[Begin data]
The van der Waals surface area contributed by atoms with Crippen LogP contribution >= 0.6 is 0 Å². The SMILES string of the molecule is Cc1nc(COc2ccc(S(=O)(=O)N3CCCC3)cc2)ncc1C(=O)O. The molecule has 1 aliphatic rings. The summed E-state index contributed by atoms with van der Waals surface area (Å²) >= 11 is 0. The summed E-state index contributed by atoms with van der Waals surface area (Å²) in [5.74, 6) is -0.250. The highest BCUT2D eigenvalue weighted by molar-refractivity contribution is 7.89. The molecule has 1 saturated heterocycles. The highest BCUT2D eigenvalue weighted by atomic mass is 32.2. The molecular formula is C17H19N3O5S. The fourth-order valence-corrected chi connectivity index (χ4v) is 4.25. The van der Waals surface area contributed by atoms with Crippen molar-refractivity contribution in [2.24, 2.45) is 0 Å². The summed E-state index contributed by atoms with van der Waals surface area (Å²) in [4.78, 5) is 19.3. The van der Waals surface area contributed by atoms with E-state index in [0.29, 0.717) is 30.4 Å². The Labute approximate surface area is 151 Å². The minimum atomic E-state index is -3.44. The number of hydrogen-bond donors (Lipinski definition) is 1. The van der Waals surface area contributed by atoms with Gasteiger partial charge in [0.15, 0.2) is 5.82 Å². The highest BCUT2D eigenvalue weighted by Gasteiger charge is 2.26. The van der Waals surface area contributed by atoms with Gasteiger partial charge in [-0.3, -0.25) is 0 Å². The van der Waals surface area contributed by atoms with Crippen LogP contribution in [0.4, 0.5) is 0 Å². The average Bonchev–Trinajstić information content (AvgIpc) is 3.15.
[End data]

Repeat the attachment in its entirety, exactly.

The van der Waals surface area contributed by atoms with Crippen LogP contribution >= 0.6 is 0 Å². The SMILES string of the molecule is Cc1nc(COc2ccc(S(=O)(=O)N3CCCC3)cc2)ncc1C(=O)O. The molecule has 1 aliphatic rings. The summed E-state index contributed by atoms with van der Waals surface area (Å²) >= 11 is 0. The summed E-state index contributed by atoms with van der Waals surface area (Å²) in [5.74, 6) is -0.250. The highest BCUT2D eigenvalue weighted by molar-refractivity contribution is 7.89. The molecule has 1 saturated heterocycles. The highest BCUT2D eigenvalue weighted by atomic mass is 32.2. The molecular formula is C17H19N3O5S. The fourth-order valence-corrected chi connectivity index (χ4v) is 4.25. The van der Waals surface area contributed by atoms with Crippen molar-refractivity contribution in [2.24, 2.45) is 0 Å². The summed E-state index contributed by atoms with van der Waals surface area (Å²) in [4.78, 5) is 19.3. The van der Waals surface area contributed by atoms with E-state index in [0.29, 0.717) is 30.4 Å². The Labute approximate surface area is 151 Å². The minimum atomic E-state index is -3.44. The number of hydrogen-bond donors (Lipinski definition) is 1. The van der Waals surface area contributed by atoms with Gasteiger partial charge in [0.15, 0.2) is 5.82 Å². The highest BCUT2D eigenvalue weighted by Gasteiger charge is 2.26. The van der Waals surface area contributed by atoms with Gasteiger partial charge in [-0.3, -0.25) is 0 Å². The van der Waals surface area contributed by atoms with Crippen LogP contribution in [0.4, 0.5) is 0 Å². The average Bonchev–Trinajstić information content (AvgIpc) is 3.15.